...I ordered them yesterday! As I promised in a recent entry, I finally bought some recordings to enliven my already brimming collection of opera CD's and MP3's. Before I spread this good cheer, let me taint it with a speck of ill news: I did not purchase a single full-length recording. Oh, well, maybe next time.
Here is what I dreamed about getting: Renee Fleming's latest Four Last Songs, Daphne, which was $5.oo when I last checked before today, Sacred Songs DVD, Susan Graham's Un Frisson Francais, Natalie Dessay's Bach Cantatas, Lamenti, Italian Opera Arias, Delirio, and Lakme, Juan Diego Florez's Bel Canto Spectacular, Cecilia Bartoli's La Sonnambula and limited edition Maria, Diana Damrau's Arie di Bravura and Mozart Donnas amidst several others, but I think that gives my readers an adequate display in my taste in music. Things that were not opera related but were still within the realm of classical vocal music were anything (not a title) by Anonymous 4, something by Chanticleer, and the Five Browns' Browns in Blue recording. However, after checking updated prices on the items available used, I did not get anything listed here.
Here is what I ordered: Renee Fleming's Bel Canto and Handel, which I have wanted since it was released some four years ago (Has it really been that long, Renee?), Susan Graham's version of Berlioz's Les nuits d'ete, Cecilia Bartoli's Opera Proibita, and The 5 Browns' Browns In Blue, which has the most beautiful, relaxing, mesmerizing... you get the general idea, recording of Sergei Rachmaninoff's 18th Variation of a Rhapsody on a Theme of Paganini I have ever heard.
How I made my choices: this was not quite so hard as it might seem. I had intended to get Strauss's Daphne, but when I saw that it had doubled in price from the unbelievable price it was, I decided to forego getting a complete opera, for I did not have time to scan other complete recordings to check their prices because my mother was ordering all of this and some things for her, so I made some hasty decisions. Cost can be a great determining factor in these types of decisions, too. For instance, I was going to get Natalie Dessay's Delirio, which I had dreamed of getting ever since I saw dozens of donated copies of it at my library sytem's annual sale (AND they were for sale for the paltry sum of fifty cents each; well, I did not know very much about opera, nor had I heard of Natalie Dessay, so I passed them by without so much as a second glance.), but when I saw that it was going to cost me ten dollars with shipping and everything, I did a quick search, and I exchanged it for Renee Fleming's Bel Canto, which many critics and audiences did not really enjoy, but I like it anyway, and I got it for about four dollars including shipping, which I would be inclined to say is a good deal.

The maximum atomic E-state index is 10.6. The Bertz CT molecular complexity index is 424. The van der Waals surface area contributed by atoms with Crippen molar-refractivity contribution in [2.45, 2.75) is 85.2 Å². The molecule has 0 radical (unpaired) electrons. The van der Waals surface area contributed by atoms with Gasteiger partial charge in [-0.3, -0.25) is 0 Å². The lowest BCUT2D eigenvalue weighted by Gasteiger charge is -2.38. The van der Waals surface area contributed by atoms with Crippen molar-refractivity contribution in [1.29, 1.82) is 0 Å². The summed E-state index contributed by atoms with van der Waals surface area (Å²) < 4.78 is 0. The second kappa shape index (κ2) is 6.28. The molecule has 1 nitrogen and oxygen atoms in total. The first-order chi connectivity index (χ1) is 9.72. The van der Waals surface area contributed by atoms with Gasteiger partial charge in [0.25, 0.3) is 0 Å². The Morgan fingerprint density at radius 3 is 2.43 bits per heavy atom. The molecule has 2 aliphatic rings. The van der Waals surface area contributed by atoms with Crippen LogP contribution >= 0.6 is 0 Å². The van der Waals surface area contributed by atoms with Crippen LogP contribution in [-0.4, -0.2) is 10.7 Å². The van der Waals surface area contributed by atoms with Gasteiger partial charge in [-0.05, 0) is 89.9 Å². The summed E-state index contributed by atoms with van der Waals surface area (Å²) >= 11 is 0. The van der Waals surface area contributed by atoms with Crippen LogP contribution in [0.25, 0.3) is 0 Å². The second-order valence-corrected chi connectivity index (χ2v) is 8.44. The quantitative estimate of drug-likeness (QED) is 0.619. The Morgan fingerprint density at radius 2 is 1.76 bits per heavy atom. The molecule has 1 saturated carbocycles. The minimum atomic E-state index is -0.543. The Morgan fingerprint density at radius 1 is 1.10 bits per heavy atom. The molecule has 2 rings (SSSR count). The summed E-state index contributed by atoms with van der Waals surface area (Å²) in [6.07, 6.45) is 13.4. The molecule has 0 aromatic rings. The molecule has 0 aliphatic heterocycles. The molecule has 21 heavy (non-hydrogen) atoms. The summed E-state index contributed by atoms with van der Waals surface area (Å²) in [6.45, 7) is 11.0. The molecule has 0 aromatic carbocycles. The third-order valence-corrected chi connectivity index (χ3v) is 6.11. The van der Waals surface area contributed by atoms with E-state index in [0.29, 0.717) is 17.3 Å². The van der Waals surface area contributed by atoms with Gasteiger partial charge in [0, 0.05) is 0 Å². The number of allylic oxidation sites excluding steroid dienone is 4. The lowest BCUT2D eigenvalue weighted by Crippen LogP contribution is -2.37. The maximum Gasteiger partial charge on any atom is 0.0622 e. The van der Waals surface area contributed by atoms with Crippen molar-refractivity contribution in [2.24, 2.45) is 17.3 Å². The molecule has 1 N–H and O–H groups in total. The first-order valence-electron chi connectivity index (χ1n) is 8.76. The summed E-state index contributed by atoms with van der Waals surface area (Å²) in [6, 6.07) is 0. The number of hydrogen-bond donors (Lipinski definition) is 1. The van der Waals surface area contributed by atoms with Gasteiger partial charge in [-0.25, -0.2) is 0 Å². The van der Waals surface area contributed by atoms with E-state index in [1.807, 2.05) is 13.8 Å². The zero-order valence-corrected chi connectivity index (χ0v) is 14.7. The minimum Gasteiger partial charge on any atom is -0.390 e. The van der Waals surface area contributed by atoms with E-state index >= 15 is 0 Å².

As for Cecilia Bartoli's Maria, I was this close to buying it, but my mother walked into the room and brought me to my frugal senses when she said "Are you sure you want that? It's $12.34!" As soon as she said that, I did not care what the review said about how great of an album this was; I said no without the least bit of regret. I decided to go with her Opera Proibita recording instead since I had read favorable reviews for it in Opera News some years before. As an aside, it was welcomed warmly opposite criticism of Renee Fleming's Haunted Heart, for which I did not especially care very much; however, I do not think that Renee should not be able to sing jazz music if she wants to do so. I just will not be listening for very long because I do not really like jazz and blues music styles.